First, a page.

Kitchee look to the first Hong Kong to reach the AFC Cup final

Kitchee look to be the first Hong Kong club to reach the AFC Cup final

On September 30th, local champions Kitchee will play their AFC Cup semi-final 2nd leg (1-1 after the first leg) at the much smaller capacity Mong Kok stadium. Kitchee for all their titles do not have the long storied history that South China can boast of but for the sake of the local game, hopefully the fans will come out, fill Mong Kok to capacity and cheer them onto the final.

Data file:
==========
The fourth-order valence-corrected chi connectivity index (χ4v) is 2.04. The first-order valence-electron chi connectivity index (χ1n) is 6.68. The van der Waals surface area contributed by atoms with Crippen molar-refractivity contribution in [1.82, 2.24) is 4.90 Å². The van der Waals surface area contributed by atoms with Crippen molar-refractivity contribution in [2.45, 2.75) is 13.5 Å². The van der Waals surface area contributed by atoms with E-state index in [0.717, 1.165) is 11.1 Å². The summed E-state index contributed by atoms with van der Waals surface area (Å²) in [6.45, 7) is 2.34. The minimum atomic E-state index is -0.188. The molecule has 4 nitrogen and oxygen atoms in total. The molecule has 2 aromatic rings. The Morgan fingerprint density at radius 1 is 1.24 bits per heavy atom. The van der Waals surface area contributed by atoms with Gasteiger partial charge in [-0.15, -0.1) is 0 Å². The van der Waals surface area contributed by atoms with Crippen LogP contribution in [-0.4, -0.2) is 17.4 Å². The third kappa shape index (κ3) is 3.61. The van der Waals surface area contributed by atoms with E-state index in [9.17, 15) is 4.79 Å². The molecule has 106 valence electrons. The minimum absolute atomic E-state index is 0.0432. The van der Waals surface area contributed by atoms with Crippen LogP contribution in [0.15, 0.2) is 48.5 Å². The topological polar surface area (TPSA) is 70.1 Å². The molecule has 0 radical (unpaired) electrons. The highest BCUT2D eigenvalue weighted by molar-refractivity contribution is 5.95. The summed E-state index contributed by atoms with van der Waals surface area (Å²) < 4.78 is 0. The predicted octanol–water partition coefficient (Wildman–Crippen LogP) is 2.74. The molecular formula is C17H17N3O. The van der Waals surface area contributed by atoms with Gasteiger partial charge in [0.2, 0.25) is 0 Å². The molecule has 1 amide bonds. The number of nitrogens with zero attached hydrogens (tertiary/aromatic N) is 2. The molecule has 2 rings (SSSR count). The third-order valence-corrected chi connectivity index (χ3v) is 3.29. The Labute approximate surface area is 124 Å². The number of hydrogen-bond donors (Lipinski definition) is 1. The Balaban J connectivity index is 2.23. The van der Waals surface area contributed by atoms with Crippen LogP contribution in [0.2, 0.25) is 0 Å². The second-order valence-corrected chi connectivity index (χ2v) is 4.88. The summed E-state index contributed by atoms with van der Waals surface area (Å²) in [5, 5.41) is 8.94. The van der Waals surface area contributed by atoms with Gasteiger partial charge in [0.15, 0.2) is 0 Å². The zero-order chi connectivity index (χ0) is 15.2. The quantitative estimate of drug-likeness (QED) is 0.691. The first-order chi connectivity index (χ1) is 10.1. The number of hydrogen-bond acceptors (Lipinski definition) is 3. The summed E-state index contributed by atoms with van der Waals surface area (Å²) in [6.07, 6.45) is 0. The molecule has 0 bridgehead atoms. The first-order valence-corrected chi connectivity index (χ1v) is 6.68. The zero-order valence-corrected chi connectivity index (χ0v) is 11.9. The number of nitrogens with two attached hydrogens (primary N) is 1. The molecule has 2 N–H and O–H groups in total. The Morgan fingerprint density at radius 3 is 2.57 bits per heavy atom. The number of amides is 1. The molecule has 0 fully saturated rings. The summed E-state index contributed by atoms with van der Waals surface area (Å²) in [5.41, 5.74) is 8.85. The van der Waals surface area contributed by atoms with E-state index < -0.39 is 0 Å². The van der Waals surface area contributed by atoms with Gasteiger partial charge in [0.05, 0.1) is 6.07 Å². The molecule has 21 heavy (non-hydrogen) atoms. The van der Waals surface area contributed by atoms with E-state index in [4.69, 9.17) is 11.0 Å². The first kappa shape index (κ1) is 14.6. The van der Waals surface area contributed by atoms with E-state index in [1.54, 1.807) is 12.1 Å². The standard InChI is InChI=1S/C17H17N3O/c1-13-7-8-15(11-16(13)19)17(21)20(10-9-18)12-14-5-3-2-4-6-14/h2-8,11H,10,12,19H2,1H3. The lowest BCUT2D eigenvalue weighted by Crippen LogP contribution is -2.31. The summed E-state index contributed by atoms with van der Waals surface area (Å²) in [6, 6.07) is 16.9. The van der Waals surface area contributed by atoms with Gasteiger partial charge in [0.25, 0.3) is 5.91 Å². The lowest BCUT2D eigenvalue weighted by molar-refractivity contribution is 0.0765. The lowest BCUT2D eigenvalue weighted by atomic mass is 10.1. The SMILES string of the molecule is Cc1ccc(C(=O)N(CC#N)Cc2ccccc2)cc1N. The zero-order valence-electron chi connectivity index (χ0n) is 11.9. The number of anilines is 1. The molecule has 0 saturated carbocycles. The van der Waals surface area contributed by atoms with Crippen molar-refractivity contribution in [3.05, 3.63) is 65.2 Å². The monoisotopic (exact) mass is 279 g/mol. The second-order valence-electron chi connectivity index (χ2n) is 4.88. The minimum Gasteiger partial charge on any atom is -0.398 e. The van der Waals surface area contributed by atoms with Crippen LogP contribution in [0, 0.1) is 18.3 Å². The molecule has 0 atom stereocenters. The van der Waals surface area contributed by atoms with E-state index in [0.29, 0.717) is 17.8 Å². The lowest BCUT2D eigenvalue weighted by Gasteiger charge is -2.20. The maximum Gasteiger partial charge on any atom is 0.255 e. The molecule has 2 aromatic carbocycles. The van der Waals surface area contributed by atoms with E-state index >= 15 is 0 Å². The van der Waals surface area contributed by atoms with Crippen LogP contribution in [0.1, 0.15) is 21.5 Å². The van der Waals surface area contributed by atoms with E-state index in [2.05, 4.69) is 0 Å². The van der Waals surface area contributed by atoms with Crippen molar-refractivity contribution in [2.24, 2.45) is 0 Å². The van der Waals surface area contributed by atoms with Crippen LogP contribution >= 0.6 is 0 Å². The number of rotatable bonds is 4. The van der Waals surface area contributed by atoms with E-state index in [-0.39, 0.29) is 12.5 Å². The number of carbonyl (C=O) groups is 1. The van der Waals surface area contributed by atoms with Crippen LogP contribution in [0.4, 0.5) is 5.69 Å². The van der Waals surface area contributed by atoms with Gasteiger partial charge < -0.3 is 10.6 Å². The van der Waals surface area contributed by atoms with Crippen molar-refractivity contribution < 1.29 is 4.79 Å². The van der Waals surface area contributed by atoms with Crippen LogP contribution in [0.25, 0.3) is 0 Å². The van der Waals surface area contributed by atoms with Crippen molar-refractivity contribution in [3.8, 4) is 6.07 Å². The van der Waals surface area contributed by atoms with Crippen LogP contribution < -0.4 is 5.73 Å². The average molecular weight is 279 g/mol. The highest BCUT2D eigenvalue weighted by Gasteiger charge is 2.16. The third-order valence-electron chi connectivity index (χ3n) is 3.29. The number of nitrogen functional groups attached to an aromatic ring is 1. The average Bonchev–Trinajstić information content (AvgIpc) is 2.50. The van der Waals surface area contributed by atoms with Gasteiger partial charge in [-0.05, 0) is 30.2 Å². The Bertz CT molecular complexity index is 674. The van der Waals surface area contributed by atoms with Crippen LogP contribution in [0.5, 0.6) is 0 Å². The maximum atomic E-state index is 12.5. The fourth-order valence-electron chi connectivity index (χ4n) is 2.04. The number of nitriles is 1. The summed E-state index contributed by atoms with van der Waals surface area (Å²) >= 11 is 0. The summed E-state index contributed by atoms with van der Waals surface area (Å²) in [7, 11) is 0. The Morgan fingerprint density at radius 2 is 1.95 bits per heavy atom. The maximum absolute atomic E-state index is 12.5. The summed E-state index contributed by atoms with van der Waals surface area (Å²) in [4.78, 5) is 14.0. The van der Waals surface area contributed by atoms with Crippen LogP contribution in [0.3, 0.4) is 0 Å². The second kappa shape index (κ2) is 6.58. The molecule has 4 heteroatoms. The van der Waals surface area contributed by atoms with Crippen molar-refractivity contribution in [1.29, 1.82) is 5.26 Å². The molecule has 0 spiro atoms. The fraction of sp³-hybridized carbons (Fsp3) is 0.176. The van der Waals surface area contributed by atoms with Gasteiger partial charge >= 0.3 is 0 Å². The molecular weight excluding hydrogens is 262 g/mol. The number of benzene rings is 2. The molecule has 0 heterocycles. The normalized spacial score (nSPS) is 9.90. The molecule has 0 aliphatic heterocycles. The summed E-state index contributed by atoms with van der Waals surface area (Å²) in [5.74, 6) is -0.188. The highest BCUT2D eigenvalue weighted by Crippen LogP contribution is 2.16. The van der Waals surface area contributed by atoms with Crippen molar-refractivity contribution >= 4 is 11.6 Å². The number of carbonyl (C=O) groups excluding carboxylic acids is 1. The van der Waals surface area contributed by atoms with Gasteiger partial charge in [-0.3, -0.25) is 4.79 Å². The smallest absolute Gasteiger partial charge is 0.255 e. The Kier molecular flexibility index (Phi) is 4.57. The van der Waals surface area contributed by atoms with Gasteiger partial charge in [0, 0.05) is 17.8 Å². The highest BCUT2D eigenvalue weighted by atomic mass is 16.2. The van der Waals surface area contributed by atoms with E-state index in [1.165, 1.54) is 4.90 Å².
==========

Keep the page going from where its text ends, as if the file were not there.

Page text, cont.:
Will Hong Kong sports ever again witness and experience such a night like the delirious, frenetic and soul stirring one seen at Hong Kong stadium on October 21st, 2009? Once in a lifetime and never again……..

All pictures courtesy of the HKFA 

Follow Chris Lau on Twitter

Christopher KL Lau was born in England and grew up in both England and Hong Kong, and has a background in media, education and non-profits. He also is a freelance writer / photographer and has written for a number of magazines, websites and newspapers around the world on many subjects ranging from the arts to travel.

Chris is passionate about sports and its place in society and is keen to promote both Hong Kong and Chinese football to a wider audience.